The Fastest Way to Rehab a Strained Rotator Cuff | Precision Movement

The Fastest Way to Rehab a Strained Rotator Cuff

Follow this Guide to Get Back QUICK from a Rotator Cuff Issue

By Coach E

strained rotator cuff rehab

It doesn’t take long with a strained rotator cuff to realize how important the shoulder joint is to nearly every move you make.

When shoulder pain gets you down, here’s a rotator cuff rehab guide that will help you recover – and quick.

Waking up with serious pain after sleeping on your side?

Maybe you’re feeling a little stiff and weak in the shoulder?

You might try to brush it off. Then one day at the gym, you load up with your usual weight for overhead press and get into position.

As soon as you lift the weight overhead, the arm on the side that’s been bothering you almost gives out. Not only do you feel a jab of pain, but total weakness, too.

You have to strain to catch the weight before it falls down and slams into your shoulder. Yikes. That was close.

These symptoms all point to one thing – a strained rotator cuff.

Basic Shoulder Anatomy

Your shoulder is a ball-and-socket joint that is formed where the “ball” of your humerus head and the “socket” of your scapula’s glenoid cavity come together, hence the name “glenohumeral”.

shoulder anatomy - strained rotator cuff

The glenoid cavity is quite shallow, and while the joint allows for a great deal of mobility, as with anything the greater something is designed for mobility the less the stability – this is known as an inverse relationship, btw.

mobility and stability - strained rotator cuff

Because of this, it must depend on surrounding musculature, including the rotator cuff, to provide support.

Your rotator cuff is made up of the supraspinatus, infraspinatus, subscapularis, and teres minor muscles, which all run from your scapula to your humerus.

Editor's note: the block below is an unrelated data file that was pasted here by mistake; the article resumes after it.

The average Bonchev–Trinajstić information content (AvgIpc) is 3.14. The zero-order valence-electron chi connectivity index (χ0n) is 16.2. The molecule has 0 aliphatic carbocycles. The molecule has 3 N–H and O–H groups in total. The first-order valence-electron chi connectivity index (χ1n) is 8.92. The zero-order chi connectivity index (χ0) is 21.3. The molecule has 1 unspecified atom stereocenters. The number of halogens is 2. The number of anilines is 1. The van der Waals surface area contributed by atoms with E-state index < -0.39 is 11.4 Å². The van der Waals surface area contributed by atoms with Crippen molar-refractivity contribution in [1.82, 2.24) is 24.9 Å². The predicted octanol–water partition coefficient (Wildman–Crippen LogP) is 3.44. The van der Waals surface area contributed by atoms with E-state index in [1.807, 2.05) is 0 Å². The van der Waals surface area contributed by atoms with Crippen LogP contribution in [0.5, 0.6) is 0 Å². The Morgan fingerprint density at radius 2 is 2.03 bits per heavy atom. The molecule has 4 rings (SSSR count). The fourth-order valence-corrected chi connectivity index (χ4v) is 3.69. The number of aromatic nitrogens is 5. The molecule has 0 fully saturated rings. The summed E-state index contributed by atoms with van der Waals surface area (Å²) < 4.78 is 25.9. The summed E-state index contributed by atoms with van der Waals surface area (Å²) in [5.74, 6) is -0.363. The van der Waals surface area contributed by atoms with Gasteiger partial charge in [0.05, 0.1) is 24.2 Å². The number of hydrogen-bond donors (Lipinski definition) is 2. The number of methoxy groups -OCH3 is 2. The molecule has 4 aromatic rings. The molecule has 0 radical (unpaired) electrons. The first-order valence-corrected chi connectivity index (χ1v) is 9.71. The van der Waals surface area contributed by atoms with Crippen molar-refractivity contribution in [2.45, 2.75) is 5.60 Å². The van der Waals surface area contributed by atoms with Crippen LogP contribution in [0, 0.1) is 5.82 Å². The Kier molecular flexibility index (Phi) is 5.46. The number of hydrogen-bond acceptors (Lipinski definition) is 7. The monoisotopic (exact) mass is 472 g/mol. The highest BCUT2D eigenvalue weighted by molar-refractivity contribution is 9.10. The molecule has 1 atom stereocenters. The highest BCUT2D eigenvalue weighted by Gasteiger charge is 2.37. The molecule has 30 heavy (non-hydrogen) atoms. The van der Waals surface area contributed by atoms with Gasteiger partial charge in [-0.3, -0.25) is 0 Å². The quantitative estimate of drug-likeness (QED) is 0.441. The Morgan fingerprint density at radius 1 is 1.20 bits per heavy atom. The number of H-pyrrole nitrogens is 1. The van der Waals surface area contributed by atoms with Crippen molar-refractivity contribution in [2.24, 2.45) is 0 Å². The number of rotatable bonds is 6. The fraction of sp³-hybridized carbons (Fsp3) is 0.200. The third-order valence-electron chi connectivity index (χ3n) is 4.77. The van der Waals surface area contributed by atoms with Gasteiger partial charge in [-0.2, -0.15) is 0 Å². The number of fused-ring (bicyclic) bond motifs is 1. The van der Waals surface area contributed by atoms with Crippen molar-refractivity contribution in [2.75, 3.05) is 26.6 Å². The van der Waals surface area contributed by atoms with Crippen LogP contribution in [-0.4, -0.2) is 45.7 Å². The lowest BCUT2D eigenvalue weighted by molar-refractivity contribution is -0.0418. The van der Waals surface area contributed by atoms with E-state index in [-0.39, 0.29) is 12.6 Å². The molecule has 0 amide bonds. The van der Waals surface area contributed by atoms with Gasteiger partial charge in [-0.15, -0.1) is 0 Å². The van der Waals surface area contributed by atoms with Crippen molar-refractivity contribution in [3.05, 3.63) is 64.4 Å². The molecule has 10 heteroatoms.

The Real Role of the Rotator Cuff

The name rotator cuff implies that these muscles are all about rotation. And yes, that’s true – but only to an extent.

Your rotator cuff muscles do work to rotate your arm both internally and externally, and to lift it.

But their real function is DYNAMIC stabilization of the humeral head in the socket. [1].

Without the stabilizing force, there would be no point to rotation, as it wouldn’t take much movement of the humeral head in that shallow glenoid cavity to dislocate your shoulder joint.

Your rotator cuff is at work during overhead movements of all kinds – including the swing of a tennis racket, the stroke while swimming and the overhead lift of a set of weights [2].

It isn’t only working to stabilize, rotate and lift your arm during these activities – it also works to accelerate and decelerate your arm during high velocity movements, like pitching [3].

baseball pitch - strained rotator cuff

Root Causes of a Strained Rotator Cuff

If you train heavy overhead movements, the Olympic lifts or play sports like baseball, volleyball and tennis with any of the following issues…

  • Poor posture, especially kyphosis and rounded shoulders
  • Any of the 3 types of scapular dyskinesis
  • Winged scapula
  • Shoulder mobility restrictions
  • Consciously or not moving with improper movement patterns (especially keeping scapulae retracted and depressed during overhead movements!)

… you’re at risk for a strained rotator cuff!

Classifying Rotator Cuff Injuries

There are many different classifications used for rotator cuff tears simply because of the complex nature of the area. There are 4 muscles involved and any one (or a combo of several) can be affected, all to different severities.